“Execution is everything.” –Jeff Bridges

 

I recently had the opportunity to talk with Tom about the book and his advice to build a culture and a team.  Tom Pandola is a director of communications in the air medical transportation industry. He is also a cofounder of  Third Alarm, a leadership consulting company. Pandola’s work experience includes 25 years with the Los Angeles City Fire Department where, as a fire captain and battalion chief, he tested inspirational leadership principles while solving problems associated with responding to fires, floods, riots, and earthquakes.

 

Build a Culture of Execution

How do you develop a culture of execution?

When something is happening, or not happening and falling short of the organization’s expectations, in this case execution, I have three steps that I take to zero-in on the cause of the problem.

 

“The result of bad communication is a disconnection between strategy and execution.” –Chuck Marin

 

 

Step 1: What process is currently in place?

Step one: I look at the process that is already in place. Does it provide our workforce with all that they need to execute properly and in a timely manner? If not, I would look at either developing a new process or just adjusting the current one to be more supportive of those involved.

Step 2: Are individuals empowered?

Step two: If a lack of execution is not found to be a process issue, then I will look at the individuals involved. Do they feel as though they are empowered and authorized to take the appropriate actions? Sometimes there has been a lack of communications or a miscommunication that causes people to feel less than accountable. I would correct whatever the issue that is found to be causing the lack of execution. This would include the last resort, which is to discipline individuals if it turns out they have made a conscious decision not to follow the process or to not take actions that they are authorized to take.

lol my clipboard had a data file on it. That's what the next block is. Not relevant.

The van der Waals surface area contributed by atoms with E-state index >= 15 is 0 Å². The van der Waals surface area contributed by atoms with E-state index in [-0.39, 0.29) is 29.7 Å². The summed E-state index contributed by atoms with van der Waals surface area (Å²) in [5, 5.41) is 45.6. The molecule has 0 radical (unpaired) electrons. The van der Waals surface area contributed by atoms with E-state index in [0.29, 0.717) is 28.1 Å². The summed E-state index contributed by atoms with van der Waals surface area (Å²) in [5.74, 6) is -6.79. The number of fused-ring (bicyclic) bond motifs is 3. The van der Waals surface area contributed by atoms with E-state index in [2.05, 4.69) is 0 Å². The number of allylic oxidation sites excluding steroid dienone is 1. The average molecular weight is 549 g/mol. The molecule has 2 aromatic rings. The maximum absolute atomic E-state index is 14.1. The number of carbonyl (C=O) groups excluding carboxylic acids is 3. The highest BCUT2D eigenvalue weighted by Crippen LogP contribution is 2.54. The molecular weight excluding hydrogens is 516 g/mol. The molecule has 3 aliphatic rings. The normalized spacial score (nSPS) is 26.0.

Step 3: Are behaviors infused in the culture?

Step three: This step gets to the core question about developing a culture of execution. When leadership continuously engages in process improvement and personnel empowerment, they are working on the culture of the organization. I believe that it takes leaders coming together to define the things that they believe will improve execution – and then work at infusing the desired behaviors into the culture.

light-a-fire-under-your-business-book-cover-m7b62gu1p2uq9gcqsb85om6482g63dcjbsklilnoryAn example from the fire service is the need to provide every member of the department with the right process and feeling of empowerment to get the right things done, for the right reasons, and at the right time. This is necessary because the fire service is a 24/7/365 operation, and the top leaders cannot be present when most of the work of their department is taking place. So in order to give the “right things” meaning, the leadership developed meaningful mission, vision, and values statements that serve to drive decision making at all levels of the organization.

This is the first step I recommend every organization take. Bring the leadership together and write a meaningful mission statement that defines, in the simplest way, your organization’s core purpose. This will provide your workforce with the basis for their thoughts and actions. Then write a vision statement that illustrates a desired future. This provides each individual the knowledge of executing their duties in a way that contributes to that vision. And finally, each work team should develop a set of values that they feel help them execute their unique duties with a high level of success.

 

Create a High-Performance Team